REVIEW - Collapse Of UK Travel Giant Thomas Cook Serves Devastating Blow To Tour Operator Business


REVIEW - Collapse of UK Travel Giant Thomas Cook Serves Devastating Blow to Tour Operator Business

MOSCOW (UrduPoint News / Sputnik - 24th September, 2019) The announcement that UK travel giant Thomas Cook has ceased operations was a rude awakening for hundreds of thousands of holidaymakers from Europe alone but came as no surprise to the industry insiders who knew the tour operator business had long been in decline.

On Monday, the Thomas Cook Group, which includes the tour operator and airline by the same name, announced its compulsory liquidation following unsuccessful talks between the company's stakeholders and potential new donors on terms of the firm's recapitalization and reorganization. All of the company's bookings, including flights, were immediately canceled.


The UK Civil Aviation Authority (CAA) said on Monday that it had launched an operation to repatriate the around 150,000 UK citizens stranded abroad because of Thomas Cook's liquidation, with the process expected to be completed within two weeks.

Thomas Cook Group was one of the world's oldest travel companies and one of the industry leaders in Europe. In total, some 600,000 people are believed to currently be on Thomas Cook tours and are facing a risk of disruptions and irregularities over their holiday. Among them are around 140,000 tourists from Germany, 10,000 from the Netherlands, the same number from France, as well as 3,000 from Finland, among others, according to media reports.

Governments have been quick to step in with pledges to help their citizens. France's Foreign Ministry has vowed to monitor the situation with French clients of Thomas Cook to ensure that their citizens' rights are protected. The Italian Foreign Ministry has, meanwhile, launched a hotline for those affected.

However, some customers were luckier. Neckermann Polska, Thomas Cook's subsidiary in Poland, has vowed that Polish tourists will be unaffected by the unfolding crisis.

The UK travel giant had been heading towards a collapse for some time over a number of internal and external reasons. It had fallen victim to mismanagement and mergers, which led to the accumulation of an astounding debt of 1.7 billion Pounds (over $2.1 billion). The company ended up being burdened by the interests it paid for servicing the debt.

There had been clear-cut indications that the company may announce bankruptcy by September, when the money from the summer high season would stop pouring in. In May, the company's chief executive, Peter Fankhauser, announced losses of 1.4 billion pounds in the six months to March 31 due to customers' uncertainty over Brexit. The firm had also closed 21 UK retail stores and faced a 12 percent decline in bookings for tours and plane tickets.

Thomas Cook lost 303 million pounds during the same October-March period a year ago, according to statistics published by the company.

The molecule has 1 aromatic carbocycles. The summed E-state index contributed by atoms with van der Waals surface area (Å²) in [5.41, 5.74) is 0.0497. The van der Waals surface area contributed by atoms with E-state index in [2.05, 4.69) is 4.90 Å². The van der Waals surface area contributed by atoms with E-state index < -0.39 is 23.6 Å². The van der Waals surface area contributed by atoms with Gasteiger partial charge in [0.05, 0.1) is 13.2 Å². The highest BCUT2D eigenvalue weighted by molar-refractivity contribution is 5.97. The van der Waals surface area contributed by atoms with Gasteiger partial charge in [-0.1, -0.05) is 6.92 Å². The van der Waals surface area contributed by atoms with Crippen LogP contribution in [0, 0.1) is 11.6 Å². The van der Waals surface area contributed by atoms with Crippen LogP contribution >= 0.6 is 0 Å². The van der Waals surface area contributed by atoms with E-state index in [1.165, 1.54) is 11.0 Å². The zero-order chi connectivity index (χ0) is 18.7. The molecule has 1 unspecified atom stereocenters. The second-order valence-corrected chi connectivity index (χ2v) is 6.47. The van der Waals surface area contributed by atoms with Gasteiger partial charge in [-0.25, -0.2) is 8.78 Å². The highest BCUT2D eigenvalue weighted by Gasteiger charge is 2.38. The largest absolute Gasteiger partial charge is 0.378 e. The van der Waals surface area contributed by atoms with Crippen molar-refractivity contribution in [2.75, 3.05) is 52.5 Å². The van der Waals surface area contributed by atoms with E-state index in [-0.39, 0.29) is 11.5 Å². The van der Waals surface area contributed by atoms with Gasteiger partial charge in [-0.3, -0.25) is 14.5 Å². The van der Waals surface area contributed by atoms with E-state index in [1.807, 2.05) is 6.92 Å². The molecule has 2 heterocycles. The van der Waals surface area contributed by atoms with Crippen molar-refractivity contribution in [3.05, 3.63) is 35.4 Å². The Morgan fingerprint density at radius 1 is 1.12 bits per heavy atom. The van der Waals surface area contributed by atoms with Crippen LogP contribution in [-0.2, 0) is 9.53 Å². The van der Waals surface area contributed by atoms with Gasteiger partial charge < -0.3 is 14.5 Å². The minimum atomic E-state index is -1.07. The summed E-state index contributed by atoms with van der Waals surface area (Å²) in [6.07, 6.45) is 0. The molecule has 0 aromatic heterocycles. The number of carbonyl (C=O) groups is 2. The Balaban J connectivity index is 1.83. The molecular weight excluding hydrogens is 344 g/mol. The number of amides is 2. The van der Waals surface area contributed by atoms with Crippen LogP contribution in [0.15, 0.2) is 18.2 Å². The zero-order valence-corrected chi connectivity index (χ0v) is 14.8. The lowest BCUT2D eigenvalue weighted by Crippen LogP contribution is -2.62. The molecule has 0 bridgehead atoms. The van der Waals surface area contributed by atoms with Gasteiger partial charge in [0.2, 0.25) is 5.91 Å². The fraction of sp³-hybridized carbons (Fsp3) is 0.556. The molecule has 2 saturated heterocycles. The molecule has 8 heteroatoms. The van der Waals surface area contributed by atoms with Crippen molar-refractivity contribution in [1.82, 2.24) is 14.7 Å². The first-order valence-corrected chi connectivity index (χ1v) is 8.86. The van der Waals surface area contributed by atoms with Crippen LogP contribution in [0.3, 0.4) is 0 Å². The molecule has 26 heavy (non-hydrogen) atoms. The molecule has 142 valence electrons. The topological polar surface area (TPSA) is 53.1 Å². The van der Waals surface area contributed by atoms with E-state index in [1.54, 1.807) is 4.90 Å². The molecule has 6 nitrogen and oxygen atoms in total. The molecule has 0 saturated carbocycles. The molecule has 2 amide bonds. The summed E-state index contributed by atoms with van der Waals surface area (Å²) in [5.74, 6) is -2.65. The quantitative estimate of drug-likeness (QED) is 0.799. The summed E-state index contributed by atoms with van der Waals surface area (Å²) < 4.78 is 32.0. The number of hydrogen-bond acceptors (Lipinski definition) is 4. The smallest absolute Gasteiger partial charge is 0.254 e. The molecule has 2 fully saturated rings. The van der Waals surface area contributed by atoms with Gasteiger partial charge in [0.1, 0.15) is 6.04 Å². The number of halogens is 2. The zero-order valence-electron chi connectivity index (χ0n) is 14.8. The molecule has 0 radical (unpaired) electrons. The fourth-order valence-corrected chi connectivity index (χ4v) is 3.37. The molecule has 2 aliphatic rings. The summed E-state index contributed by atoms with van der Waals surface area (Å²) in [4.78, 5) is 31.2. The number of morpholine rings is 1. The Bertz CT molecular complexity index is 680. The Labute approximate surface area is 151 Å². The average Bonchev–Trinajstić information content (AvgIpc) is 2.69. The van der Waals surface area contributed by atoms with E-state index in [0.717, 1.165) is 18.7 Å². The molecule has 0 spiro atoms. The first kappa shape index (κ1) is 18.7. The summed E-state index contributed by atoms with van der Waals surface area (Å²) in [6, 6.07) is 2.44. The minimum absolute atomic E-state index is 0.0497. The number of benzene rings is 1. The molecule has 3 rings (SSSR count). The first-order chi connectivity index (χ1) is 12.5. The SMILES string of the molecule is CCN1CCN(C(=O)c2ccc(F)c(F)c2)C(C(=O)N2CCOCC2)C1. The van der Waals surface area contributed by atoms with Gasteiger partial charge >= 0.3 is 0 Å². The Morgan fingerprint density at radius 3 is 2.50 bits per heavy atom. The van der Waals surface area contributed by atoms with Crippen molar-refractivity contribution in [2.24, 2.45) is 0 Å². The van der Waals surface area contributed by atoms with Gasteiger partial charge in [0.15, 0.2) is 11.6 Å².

The losses were also directly linked to MyTravel, a UK package holiday business that Thomas Cook acquired in 2007, having its value slashed by 1.

1 billion pounds.

In its financial results report from May 2019, Thomas Cook identified many risks that could affect business after September 2019, such as "ability to deliver a high-quality, on-time and cost-efficient service for our customers in our Group Airlines. Our ability to operate the fleet of aircraft effectively may lead to customer dissatisfaction, cost increases and reduced profitability."

Moreover, Thomas Cook had been greatly impacted by the rise of online accommodation booking and airline ticket services such as Airbnb, Vrbo and Sparefare, which allow customers to plan their vacations by themselves without relying on big travel agencies. The company's failure to adapt its business model to overcome the challenges of the digital era spells potential troubles for other players on the market.

Thomas Cook, which also has significant operations in mainland Europe, employs 21,000 people, many of them in the United Kingdom. It also operates about 560 shops on UK high streets, making its collapse particularly jarring for the country's tourism industry.

However, the impact of the bankruptcy reaches far beyond the national level as the company has been heavily involved in tourism markets of many countries throughout the world, which now brings additional problems for everyone involved.

According to Tunisian Tourism Minister Rene Trabelsi, cited by Reuters news agency, the company owes 60 million Euros ($66 million) to various hotels in the country. The minister intends to bring this issue to the attention of the UK Embassy in Tunisia.

In Greece, Thomas Cook was one of the main players on the market, so the bankruptcy has put the put the future of the country's tourism industry on edge. In an interview with a local radio station, Michalis Vlatakis, head of the Greek island of Crete's tourist agencies' association, compared the situation to a 7.0 magnitude earthquake that was followed by a tsunami, given that about 70 percent of the island's tourism enterprises were in business with Thomas Cook. What makes the situation even more regrettable is that just this spring the company promised to invest 150 million euros in Greece's tourism industry.

As the company departs from the market, what concerns everyone is who will rush into the temporary vacuum. At the moment UK-German travel agency TUI seems to be the Primary beneficiary. According to Barron's financial newspaper, TUI's shares have jumped 7.5 percent, followed by Dart Group (7.1 percent), which owns low-coster airline, EasyJet (3.4 percent) and Ryanair (1.1 percent).

Some hope that Thomas Cook's exit will create breathing room for an already overcrowded industry, helping to adjust to recent technological advancement that have changed the way people go on vacations.

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